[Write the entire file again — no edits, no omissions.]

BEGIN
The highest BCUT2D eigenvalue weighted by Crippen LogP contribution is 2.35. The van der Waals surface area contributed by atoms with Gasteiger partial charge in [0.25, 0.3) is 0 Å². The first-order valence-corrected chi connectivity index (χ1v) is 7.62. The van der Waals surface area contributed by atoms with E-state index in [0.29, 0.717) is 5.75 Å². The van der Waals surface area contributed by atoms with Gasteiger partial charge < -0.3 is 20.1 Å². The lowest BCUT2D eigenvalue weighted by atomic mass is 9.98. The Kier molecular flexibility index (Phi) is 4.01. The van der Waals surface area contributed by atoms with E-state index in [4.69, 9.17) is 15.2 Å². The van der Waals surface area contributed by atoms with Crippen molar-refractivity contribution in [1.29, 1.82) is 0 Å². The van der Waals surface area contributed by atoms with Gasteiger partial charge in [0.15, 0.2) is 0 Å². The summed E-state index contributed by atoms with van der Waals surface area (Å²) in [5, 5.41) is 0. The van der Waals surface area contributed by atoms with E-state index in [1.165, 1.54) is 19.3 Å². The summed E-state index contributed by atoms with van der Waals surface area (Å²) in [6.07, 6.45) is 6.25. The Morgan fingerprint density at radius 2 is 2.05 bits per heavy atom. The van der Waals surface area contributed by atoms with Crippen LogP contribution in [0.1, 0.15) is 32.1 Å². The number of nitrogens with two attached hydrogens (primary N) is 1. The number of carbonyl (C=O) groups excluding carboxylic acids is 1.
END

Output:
The highest BCUT2D eigenvalue weighted by Crippen LogP contribution is 2.35. The van der Waals surface area contributed by atoms with Gasteiger partial charge in [0.25, 0.3) is 0 Å². The first-order valence-corrected chi connectivity index (χ1v) is 7.62. The van der Waals surface area contributed by atoms with E-state index in [0.29, 0.717) is 5.75 Å². The van der Waals surface area contributed by atoms with Gasteiger partial charge < -0.3 is 20.1 Å². The lowest BCUT2D eigenvalue weighted by atomic mass is 9.98. The Kier molecular flexibility index (Phi) is 4.01. The van der Waals surface area contributed by atoms with E-state index in [4.69, 9.17) is 15.2 Å². The van der Waals surface area contributed by atoms with Crippen molar-refractivity contribution in [1.29, 1.82) is 0 Å². The van der Waals surface area contributed by atoms with Gasteiger partial charge in [0.15, 0.2) is 0 Å². The summed E-state index contributed by atoms with van der Waals surface area (Å²) in [5, 5.41) is 0. The van der Waals surface area contributed by atoms with E-state index in [1.165, 1.54) is 19.3 Å². The summed E-state index contributed by atoms with van der Waals surface area (Å²) in [6.07, 6.45) is 6.25. The Morgan fingerprint density at radius 2 is 2.05 bits per heavy atom. The van der Waals surface area contributed by atoms with Crippen LogP contribution in [0.1, 0.15) is 32.1 Å². The number of nitrogens with two attached hydrogens (primary N) is 1. The number of carbonyl (C=O) groups excluding carboxylic acids is 1.